What's in a ✨name✨
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TL;DR: I talk about a new emoji-based service I’ve recently discovered called Yat, and what I think it means in terms of finding your way around online or establishing your identity on the internet.
3 letters to your virtual home
In my latest foray of Serious Research For Interesting New Things On The Internet (SRFINTOTI for short), I stumbled upon Yat. Right away I noticed the three-letter logo conjured up a familiar one that was buzzy and trendy a while ago in stirring up the email client world. Left hand, meet right hand:
HEY Yat. I actually know a guy named Yat.
For the sake of pattern matching but also because it’s relevant, hey.com and y.at are both in some way offering some part of the same thing: valuable virtual real estate and/or identity shorthand.
If you get an email address at hey.com, paying for it allows you to keep firstname.lastname@example.org for life (well, that’s what they promise, whether they hold true to that is another matter).
While hey.com is primarily an email service, the fact that you can secure an email address at a 3-letter domain is actually incredibly valuable, and arguably a valid reason to pay for the 1 year subscription to keep it for a lifetime. That it’s also a relatively new service also means that there’s a good chance that if you check for your name on it early enough, you’ll also get the one you want.
Yat is where it's at
Yat, in its own words: “…is your emoji username, website url, payment address and more.” To put it into context of existing products, it seems to be sort of a mixture between a URL shortener (like bit.ly), social link profile (like about.me/Linktree/Linkinbio/Carrd), and micro-payment service (like Patreon/Gumroad/Ko-Fi).
Link is: https://y.at/🌸🐱🤖❄️
I chose a string of emoji and settled on sakura, cat, robot, snowflake - this combination was priced at a low price of $7 compared to pricing at higher orders of magnitude. I decided that selecting 4 emoji was a significantly better deal at single digit pricing rather than shelling out a couple hundred bucks for one emoji shorter. Example:
Some explanation here of the combined numerical "Rhythm Score"
Over time, I’ve increasingly come to the conclusion that although virtual space is technically infinite, human behavior and preference defines it in a fairly finite way. In the sense that you can certainly still buy (some, not all, at a very high price) a 2-5 letter domain name these days, what are the chances that those are 2-5 letters that coincide in a catchy word that is valuable and understandable?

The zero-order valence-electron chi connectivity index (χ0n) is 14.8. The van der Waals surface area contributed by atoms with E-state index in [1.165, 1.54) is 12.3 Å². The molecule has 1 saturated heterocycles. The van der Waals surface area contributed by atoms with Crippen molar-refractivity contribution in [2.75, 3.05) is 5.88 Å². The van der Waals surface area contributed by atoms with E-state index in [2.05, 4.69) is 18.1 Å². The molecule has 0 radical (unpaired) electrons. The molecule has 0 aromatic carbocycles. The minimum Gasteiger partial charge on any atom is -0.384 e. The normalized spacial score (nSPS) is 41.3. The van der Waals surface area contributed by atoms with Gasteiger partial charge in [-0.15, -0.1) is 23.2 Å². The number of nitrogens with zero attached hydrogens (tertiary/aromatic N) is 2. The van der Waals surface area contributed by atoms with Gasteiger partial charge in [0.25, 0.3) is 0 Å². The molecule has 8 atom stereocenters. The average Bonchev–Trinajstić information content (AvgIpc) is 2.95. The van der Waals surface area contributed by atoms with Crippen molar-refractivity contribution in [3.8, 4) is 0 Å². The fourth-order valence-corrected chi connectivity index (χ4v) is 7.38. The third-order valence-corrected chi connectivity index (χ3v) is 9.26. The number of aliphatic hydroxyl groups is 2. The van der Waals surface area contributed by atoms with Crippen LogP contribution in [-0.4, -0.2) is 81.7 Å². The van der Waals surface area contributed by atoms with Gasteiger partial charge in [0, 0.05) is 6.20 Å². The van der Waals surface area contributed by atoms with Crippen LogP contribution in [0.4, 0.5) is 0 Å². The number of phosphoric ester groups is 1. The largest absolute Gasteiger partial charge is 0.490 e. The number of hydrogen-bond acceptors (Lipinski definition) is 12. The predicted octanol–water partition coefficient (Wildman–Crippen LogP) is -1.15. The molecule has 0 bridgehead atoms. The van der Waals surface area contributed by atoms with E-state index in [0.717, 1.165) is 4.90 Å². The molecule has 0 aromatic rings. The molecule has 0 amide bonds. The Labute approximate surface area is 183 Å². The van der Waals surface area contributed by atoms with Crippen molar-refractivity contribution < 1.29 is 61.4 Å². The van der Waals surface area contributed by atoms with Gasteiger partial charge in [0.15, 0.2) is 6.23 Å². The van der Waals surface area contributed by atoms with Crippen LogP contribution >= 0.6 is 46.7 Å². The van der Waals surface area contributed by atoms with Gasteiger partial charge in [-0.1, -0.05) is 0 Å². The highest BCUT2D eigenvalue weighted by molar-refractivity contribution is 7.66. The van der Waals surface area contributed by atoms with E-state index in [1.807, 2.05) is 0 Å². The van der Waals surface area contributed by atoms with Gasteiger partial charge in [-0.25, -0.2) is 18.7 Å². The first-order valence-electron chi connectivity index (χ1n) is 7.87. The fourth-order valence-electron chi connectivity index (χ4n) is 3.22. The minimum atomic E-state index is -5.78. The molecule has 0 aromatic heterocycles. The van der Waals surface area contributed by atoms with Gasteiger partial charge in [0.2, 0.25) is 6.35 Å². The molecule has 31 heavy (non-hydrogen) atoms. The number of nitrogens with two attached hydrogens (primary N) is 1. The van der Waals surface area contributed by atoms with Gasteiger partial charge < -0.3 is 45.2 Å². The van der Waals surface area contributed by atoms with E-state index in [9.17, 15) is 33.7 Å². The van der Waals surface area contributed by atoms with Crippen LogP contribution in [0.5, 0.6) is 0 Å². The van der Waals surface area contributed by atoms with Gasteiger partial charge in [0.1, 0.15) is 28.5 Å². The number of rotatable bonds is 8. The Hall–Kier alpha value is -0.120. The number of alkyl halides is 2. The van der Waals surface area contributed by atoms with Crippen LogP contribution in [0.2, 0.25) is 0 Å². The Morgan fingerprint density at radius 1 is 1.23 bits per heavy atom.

In that sense, I’ve become more concerned about capturing the relative scarcity of being able to keep my name across different social platforms or internet spaces. I currently have @andreachan on Twitter, but when it comes to the larger networks, I never used my real name if not necessary, nor did I attempt to try and get my real name on those (like Instagram). I do have andreachan.com which is pretty cool, but there are plenty of places on the internet where I’m not the “andreachan” there.
So when direct naming conventions such as finding your own dot com begin to become a competitive market and it’s harder to get your name on different services, abstracting that away and finding different ways to make shorter connections from A to B will likely be increasingly more common to make that ‘direct-ness’ more readily available to a wider audience. You don’t own yourname.com? Perhaps you might have about.me/yourname, or a Yat with some series of emojis that represent you/your brand/your business in a concise and easy to remember way.
As more people get online and realize the importance of claiming virtual land and direction signs to that land, some level of that complexity will continuously be abstracted away. I think that as more people become comfortable with figuring out what one’s fragmented/combined identity is online, the real scarcity will be having the option of being able to present a consistent and universally accessible identity profile (whether as an individual or business) across the internet.
I haven’t really reconciled or made a unified conscious decision of my identity online yet - there’s some real name “business person” type stuff, some real name “goofy person” type stuff, and there’s some anonymous identity “embarrassing in public” or “default to private” type stuff. The freedom of living online is being able to happily separate and create boundaries between all of those identities. Which Andrea are you reading right now? Heck, I don’t even know. I’ll let you know if I figure it out somewhere along the way.